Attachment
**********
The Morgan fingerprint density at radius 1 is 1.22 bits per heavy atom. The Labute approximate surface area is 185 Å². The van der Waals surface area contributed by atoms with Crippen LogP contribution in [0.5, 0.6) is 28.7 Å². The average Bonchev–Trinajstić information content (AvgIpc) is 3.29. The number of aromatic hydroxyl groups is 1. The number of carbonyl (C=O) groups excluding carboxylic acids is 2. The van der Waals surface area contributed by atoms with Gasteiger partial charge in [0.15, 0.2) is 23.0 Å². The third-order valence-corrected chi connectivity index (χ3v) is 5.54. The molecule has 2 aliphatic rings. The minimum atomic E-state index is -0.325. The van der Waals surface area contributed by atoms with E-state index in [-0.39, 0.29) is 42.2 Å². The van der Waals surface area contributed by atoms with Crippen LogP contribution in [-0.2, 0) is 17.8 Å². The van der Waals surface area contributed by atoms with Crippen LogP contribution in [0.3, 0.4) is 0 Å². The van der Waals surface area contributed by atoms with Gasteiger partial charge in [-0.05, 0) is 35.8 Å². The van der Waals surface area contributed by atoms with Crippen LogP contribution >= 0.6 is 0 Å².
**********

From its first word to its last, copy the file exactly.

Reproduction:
The Morgan fingerprint density at radius 1 is 1.22 bits per heavy atom. The Labute approximate surface area is 185 Å². The van der Waals surface area contributed by atoms with Crippen LogP contribution in [0.5, 0.6) is 28.7 Å². The average Bonchev–Trinajstić information content (AvgIpc) is 3.29. The number of aromatic hydroxyl groups is 1. The number of carbonyl (C=O) groups excluding carboxylic acids is 2. The van der Waals surface area contributed by atoms with Gasteiger partial charge in [0.15, 0.2) is 23.0 Å². The third-order valence-corrected chi connectivity index (χ3v) is 5.54. The molecule has 2 aliphatic rings. The minimum atomic E-state index is -0.325. The van der Waals surface area contributed by atoms with E-state index in [-0.39, 0.29) is 42.2 Å². The van der Waals surface area contributed by atoms with Crippen LogP contribution in [-0.2, 0) is 17.8 Å². The van der Waals surface area contributed by atoms with Crippen LogP contribution in [0.3, 0.4) is 0 Å². The van der Waals surface area contributed by atoms with Gasteiger partial charge in [-0.05, 0) is 35.8 Å². The van der Waals surface area contributed by atoms with Crippen LogP contribution >= 0.6 is 0 Å².